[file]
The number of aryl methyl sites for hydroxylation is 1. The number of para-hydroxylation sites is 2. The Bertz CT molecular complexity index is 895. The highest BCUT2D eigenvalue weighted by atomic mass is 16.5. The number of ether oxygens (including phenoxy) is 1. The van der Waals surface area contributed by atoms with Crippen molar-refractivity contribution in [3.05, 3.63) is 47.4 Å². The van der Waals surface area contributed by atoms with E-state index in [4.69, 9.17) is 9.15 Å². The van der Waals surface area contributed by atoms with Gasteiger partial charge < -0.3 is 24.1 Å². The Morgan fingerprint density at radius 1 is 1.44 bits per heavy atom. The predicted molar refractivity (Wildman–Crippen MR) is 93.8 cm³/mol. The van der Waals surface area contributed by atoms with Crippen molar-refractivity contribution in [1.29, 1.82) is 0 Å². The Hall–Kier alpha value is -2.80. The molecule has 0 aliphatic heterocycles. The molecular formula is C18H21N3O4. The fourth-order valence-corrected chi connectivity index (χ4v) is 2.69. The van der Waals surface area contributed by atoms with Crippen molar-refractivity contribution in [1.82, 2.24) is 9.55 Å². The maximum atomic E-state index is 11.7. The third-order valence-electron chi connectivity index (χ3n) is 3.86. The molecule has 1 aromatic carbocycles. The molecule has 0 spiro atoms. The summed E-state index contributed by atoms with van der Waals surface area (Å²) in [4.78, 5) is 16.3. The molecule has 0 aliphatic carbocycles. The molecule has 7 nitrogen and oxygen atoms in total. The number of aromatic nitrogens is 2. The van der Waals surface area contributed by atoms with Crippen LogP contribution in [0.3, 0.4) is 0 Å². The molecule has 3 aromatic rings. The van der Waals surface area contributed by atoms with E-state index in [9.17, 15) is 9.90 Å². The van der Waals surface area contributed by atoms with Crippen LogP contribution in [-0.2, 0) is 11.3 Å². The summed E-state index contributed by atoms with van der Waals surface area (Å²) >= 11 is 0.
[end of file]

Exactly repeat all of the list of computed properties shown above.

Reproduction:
The number of aryl methyl sites for hydroxylation is 1. The number of para-hydroxylation sites is 2. The Bertz CT molecular complexity index is 895. The highest BCUT2D eigenvalue weighted by atomic mass is 16.5. The number of ether oxygens (including phenoxy) is 1. The van der Waals surface area contributed by atoms with Crippen molar-refractivity contribution in [3.05, 3.63) is 47.4 Å². The van der Waals surface area contributed by atoms with E-state index in [4.69, 9.17) is 9.15 Å². The van der Waals surface area contributed by atoms with Gasteiger partial charge < -0.3 is 24.1 Å². The Morgan fingerprint density at radius 1 is 1.44 bits per heavy atom. The predicted molar refractivity (Wildman–Crippen MR) is 93.8 cm³/mol. The van der Waals surface area contributed by atoms with Crippen molar-refractivity contribution in [1.29, 1.82) is 0 Å². The Hall–Kier alpha value is -2.80. The molecule has 0 aliphatic heterocycles. The molecular formula is C18H21N3O4. The fourth-order valence-corrected chi connectivity index (χ4v) is 2.69. The van der Waals surface area contributed by atoms with Crippen molar-refractivity contribution in [1.82, 2.24) is 9.55 Å². The maximum atomic E-state index is 11.7. The third-order valence-electron chi connectivity index (χ3n) is 3.86. The molecule has 1 aromatic carbocycles. The molecule has 0 spiro atoms. The summed E-state index contributed by atoms with van der Waals surface area (Å²) in [4.78, 5) is 16.3. The molecule has 0 aliphatic carbocycles. The molecule has 7 nitrogen and oxygen atoms in total. The number of aromatic nitrogens is 2. The van der Waals surface area contributed by atoms with Crippen LogP contribution in [0.3, 0.4) is 0 Å². The molecule has 3 aromatic rings. The van der Waals surface area contributed by atoms with E-state index in [9.17, 15) is 9.90 Å². The van der Waals surface area contributed by atoms with Crippen LogP contribution in [-0.2, 0) is 11.3 Å². The summed E-state index contributed by atoms with van der Waals surface area (Å²) >= 11 is 0.